Oxford University and NIH COVID-19 vaccine shows success in rhesus macaques
A vaccine currently in Phase I clinical trials was effective at inducing immune responses against SARS-CoV-2 in mice and rhesus macaques.
A new study has shown that a single dose of a potential vaccine to prevent pneumonia caused by COVID-19 is successful in non-human primates.
The research was conducted by the US National Institutes of Health (NIH), in collaboration with researchers from the University of Oxford, UK.
The scientists reveal that a single dose of ChAdOx1 nCoV-19, an investigational vaccine against SARS-CoV-2, protected six rhesus macaques from pneumonia caused by COVID-19. Based on these data, a Phase I trial of the candidate vaccine began on 23 April in healthy volunteers in the UK.
The vaccine was developed at the University of Oxford’s Jenner Institute. It uses a replication-deficient chimpanzee adenovirus to deliver a SARS-CoV-2 protein to induce a protective immune response. ChAdOx1 has been used to develop investigational vaccines against several pathogens, including a closely related coronavirus that causes Middle East respiratory syndrome (MERS).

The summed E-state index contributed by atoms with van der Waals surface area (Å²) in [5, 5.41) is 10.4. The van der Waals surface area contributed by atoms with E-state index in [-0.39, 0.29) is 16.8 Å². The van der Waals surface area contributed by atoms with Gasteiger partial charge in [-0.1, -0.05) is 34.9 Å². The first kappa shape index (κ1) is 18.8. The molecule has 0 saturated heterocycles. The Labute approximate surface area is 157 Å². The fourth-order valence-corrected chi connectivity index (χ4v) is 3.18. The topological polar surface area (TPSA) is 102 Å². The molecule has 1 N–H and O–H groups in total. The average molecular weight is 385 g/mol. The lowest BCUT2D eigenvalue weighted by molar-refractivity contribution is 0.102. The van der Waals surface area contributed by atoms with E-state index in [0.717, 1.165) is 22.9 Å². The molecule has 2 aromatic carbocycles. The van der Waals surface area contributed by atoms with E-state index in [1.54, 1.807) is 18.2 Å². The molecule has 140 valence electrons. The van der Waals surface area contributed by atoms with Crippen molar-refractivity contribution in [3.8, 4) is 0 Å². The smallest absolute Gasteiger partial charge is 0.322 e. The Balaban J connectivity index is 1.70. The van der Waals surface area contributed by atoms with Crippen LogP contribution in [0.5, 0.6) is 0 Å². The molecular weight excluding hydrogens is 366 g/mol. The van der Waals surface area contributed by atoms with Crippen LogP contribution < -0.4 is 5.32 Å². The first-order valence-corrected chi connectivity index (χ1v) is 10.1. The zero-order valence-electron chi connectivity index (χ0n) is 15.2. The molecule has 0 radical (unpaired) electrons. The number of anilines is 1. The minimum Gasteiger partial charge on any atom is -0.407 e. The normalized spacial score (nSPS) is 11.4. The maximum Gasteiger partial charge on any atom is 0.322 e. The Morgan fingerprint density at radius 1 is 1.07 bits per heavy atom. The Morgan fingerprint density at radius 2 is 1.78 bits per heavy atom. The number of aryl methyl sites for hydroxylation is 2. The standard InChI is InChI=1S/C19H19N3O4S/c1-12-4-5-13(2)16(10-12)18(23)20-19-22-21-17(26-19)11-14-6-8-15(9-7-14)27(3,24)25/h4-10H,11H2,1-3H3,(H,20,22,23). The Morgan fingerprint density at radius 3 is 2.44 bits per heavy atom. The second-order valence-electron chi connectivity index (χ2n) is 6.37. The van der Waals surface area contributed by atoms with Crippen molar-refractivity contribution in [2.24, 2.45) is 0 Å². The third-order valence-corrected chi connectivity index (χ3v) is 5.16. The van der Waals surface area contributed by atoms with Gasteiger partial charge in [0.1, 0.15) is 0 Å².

The scientists quickly adapted the platform to SARS-CoV-2 when the first cases of COVID-19 emerged. They showed that the vaccine rapidly induced immune responses against SARS-CoV-2 in both mice and rhesus macaques. They then conducted vaccine efficacy testing on the macaques at the US National Institute of Allergy and Infectious Diseases’s (NIAID) Rocky Mountain Laboratories (RML).
The six animals that received the investigational vaccine 28 days before being infected with SARS-CoV-2 were compared with three control animals that did not receive the vaccine. The vaccinated animals showed no signs of virus replication in the lungs, significantly lower levels of respiratory disease and no lung damage compared to control animals.
Oxford University has entered into a partnership with UK-based global biopharmaceutical company AstraZeneca for the further development, large-scale manufacture and potential distribution of the vaccine.
The researchers posted their data to the pre-print server bioRxiv. The findings are not yet peer-reviewed but are being shared to assist the public health response to COVID-19.